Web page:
Google it and notice how Alesia shows up.

   Caesar ordered his men to build fortifications around Alesia. But not just any fortifications. We're talking eleven fucking miles of fortifications. We're talking not just 15 ft high tree stump walls but also 15ft deep trenches dug out of the earth in front of these walls. We're talking watch towers built at regular intervals complete with Roman siege equipment. We're talking man traps in the trenches, pot holes with jutting sharpened stakes the ancient equivalent of barbed wire. Some of these trenches were even flooded with water diverted from the dual rivers on either side of Alesia. We're talking a feat of human engineering that people living today can't even comprefuckinghend.
   All this was done in a Roman three week building orgy.


   You jelly modern world? Truth is, we're so fucking soft in the industrialized world today that we've lost all touch with true human effort.

A recent reconstruction of Caesars defense works. A difficult pole vault at best.

   So three weeks pass. Alesia is surrounded now by Caesar's 11 mile long rampart and wall. Sometimes I wonder why Vercingetorix didn't just make a break for it with his entire force while he still had the chance. He did send out cavalry forays to disrupt the Roman wall building but met with only intermittent success. He probably convinced himself that Caesar's wall around his town was part of his own greater plan. He had Caesar where he wanted him Monty Python style. He could be forgiven for thinking Caesar was digging his own grave for what was to come later. Who wouldn't think they could handle a siege for long enough until the Gallic relief army arrived?

   Caesar writes in his Conquest of Gaul of how a few weeks into the siege the women and children were chucked out of Alesia so food could be saved for the warriors. In search of food they approached the Roman fortifications looking for mercy and safe passage to the outside. Caesar ordered his men to reject any claim no matter how tragic. He was seriously pissed off now. Alesia was to be the example to all future enemies that everyone gets to die without mercy when you don't do what Rome says. This was pretty hardcore because soon the ground outside Alesia and within Caesar's circumvallation started filling up with starving people and the child corpses began stacking, smelling like death and getting picked apart by birds. None of this can have been very good for Gallic morale.

   Caesar was feeling pretty good though and liking his chances of victory by this stage.
   During construction however, a few detachments of Vercingatorix's cavalry did manage to break through unfinished sections of the wall and make an escape to the hills. Something in Caesar noted these otherwise minor escapes. And I suppose that's what makes Caesar the military genius of the first century BC.  He knew those guys were off to tell all their friends that major shit was going down. Sure it was obvious. But in the heat of battle and the boredom of a siege sometimes it takes insight of a great commander to act on what you know. You err on the side of caution even if it's a major pain in the ass.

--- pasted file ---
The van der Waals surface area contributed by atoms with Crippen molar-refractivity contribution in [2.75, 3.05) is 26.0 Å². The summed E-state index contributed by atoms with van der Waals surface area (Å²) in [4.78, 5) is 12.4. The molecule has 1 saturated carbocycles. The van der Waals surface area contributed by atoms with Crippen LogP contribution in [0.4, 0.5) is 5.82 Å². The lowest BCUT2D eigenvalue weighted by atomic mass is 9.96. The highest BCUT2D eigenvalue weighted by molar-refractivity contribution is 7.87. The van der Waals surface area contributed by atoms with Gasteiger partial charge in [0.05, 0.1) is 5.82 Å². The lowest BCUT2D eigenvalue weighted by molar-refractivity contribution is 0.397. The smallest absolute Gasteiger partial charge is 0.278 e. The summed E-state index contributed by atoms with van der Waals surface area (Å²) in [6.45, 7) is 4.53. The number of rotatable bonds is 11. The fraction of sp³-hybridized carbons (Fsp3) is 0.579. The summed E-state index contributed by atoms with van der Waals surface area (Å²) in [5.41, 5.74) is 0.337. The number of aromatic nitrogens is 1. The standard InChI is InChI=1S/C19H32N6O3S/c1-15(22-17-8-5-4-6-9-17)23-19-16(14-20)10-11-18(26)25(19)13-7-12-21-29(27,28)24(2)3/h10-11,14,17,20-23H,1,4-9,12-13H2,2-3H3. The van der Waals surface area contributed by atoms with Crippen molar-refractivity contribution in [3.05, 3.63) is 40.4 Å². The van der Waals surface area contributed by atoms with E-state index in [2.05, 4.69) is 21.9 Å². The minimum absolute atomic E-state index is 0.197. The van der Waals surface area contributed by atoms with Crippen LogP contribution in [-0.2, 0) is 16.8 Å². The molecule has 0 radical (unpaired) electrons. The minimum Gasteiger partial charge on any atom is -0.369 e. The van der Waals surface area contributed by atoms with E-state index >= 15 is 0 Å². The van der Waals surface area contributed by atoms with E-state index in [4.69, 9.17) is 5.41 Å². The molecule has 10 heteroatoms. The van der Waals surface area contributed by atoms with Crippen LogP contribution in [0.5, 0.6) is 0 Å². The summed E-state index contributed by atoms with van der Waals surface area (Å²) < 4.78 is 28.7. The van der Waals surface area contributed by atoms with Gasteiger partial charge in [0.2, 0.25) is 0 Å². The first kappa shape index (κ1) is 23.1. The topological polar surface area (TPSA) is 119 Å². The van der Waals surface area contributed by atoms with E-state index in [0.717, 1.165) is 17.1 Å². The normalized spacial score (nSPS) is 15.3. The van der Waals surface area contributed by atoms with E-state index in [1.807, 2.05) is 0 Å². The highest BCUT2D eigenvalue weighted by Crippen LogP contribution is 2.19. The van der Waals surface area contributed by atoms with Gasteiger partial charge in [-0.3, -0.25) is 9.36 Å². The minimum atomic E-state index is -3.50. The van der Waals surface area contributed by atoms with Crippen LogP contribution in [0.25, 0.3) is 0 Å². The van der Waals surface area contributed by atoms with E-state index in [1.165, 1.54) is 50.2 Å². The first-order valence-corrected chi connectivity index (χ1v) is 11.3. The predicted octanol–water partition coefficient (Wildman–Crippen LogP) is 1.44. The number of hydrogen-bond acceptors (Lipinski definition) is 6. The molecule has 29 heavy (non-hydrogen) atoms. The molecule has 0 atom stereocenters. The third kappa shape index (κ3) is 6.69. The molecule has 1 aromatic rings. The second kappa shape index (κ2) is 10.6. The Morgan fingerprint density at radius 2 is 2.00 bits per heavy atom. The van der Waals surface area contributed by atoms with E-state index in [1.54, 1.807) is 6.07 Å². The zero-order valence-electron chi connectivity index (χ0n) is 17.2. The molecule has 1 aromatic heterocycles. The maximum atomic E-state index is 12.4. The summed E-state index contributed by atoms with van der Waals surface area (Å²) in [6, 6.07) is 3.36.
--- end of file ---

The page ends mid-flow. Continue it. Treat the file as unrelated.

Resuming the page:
So Caesar came up with a new idea sure to piss off any of his men who were hoping to chill for a while.

   "Contravallation". Google that too and you'll find Alesia all over again.
   Basically, it means building a whole new fucking wall, this time 15 miles long around the siege wall you just built that was 11 miles long. Caesar shits you not! He's so wary of that escaped cavalry and knowing the size of the potential army the Gauls could muster if they got their shit together, he decides it's the best plan. If that isn't one of the most daring actions in military history then I don't know what is. If shit is to go down, no matter how it pans out, Caesars army is safe in the middle. Right?

   Do the siegers become the sieged?

   Yes they do. Caesars hunch was spot on. A few weeks after that initial Gallic cavalry escape, just as Caesar's legions completed the second wall, a relief army of 250,000 angry Gauls appeared on the horizon. You read that right, two fifty not twenty five. From any rational point of view 60 thousand Romans are trapped between 80,000 Gauls in Alesia on one side and a 250,000 Gallic relief force on the other. Sure the numbers are probably skewed to hell by the time they make their way through the history books but one thing is for sure; Caesar was outnumbered big time!
   The first thing the relief army did was set up camp a mile or so away and assess the situation. Obviously, an attack was called for. Preferably a dual pronged attack, one emanating from Alesia itself and attacking the inner wall while a simultaneous attack on the outer wall was initiated by the relief force thus splitting the Roman Army. In early September this was tried with a cousin of Vercingetorix leading the relief army attack.